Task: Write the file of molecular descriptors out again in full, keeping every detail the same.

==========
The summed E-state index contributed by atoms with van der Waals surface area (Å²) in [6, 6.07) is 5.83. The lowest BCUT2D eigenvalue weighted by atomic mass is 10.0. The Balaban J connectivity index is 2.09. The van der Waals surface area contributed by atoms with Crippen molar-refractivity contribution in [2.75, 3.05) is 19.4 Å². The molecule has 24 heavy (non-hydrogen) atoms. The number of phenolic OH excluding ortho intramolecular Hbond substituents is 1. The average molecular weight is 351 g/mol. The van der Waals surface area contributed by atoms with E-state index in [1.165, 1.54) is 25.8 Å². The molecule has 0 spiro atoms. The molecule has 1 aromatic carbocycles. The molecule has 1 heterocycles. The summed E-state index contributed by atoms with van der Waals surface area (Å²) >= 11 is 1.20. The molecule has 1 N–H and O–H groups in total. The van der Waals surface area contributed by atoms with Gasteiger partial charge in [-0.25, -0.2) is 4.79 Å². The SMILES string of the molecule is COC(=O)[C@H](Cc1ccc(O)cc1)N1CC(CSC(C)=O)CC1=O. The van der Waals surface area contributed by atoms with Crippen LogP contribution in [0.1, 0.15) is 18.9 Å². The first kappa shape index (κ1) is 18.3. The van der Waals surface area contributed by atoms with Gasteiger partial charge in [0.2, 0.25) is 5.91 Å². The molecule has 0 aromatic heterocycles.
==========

The summed E-state index contributed by atoms with van der Waals surface area (Å²) in [6, 6.07) is 5.83. The lowest BCUT2D eigenvalue weighted by atomic mass is 10.0. The Balaban J connectivity index is 2.09. The van der Waals surface area contributed by atoms with Crippen molar-refractivity contribution in [2.75, 3.05) is 19.4 Å². The molecule has 24 heavy (non-hydrogen) atoms. The number of phenolic OH excluding ortho intramolecular Hbond substituents is 1. The average molecular weight is 351 g/mol. The van der Waals surface area contributed by atoms with E-state index in [1.165, 1.54) is 25.8 Å². The molecule has 0 spiro atoms. The molecule has 1 aromatic carbocycles. The molecule has 1 heterocycles. The summed E-state index contributed by atoms with van der Waals surface area (Å²) >= 11 is 1.20. The molecule has 1 N–H and O–H groups in total. The van der Waals surface area contributed by atoms with Gasteiger partial charge in [-0.25, -0.2) is 4.79 Å². The SMILES string of the molecule is COC(=O)[C@H](Cc1ccc(O)cc1)N1CC(CSC(C)=O)CC1=O. The van der Waals surface area contributed by atoms with Crippen LogP contribution in [0.1, 0.15) is 18.9 Å². The first kappa shape index (κ1) is 18.3. The van der Waals surface area contributed by atoms with Gasteiger partial charge in [0.2, 0.25) is 5.91 Å². The molecule has 0 aromatic heterocycles.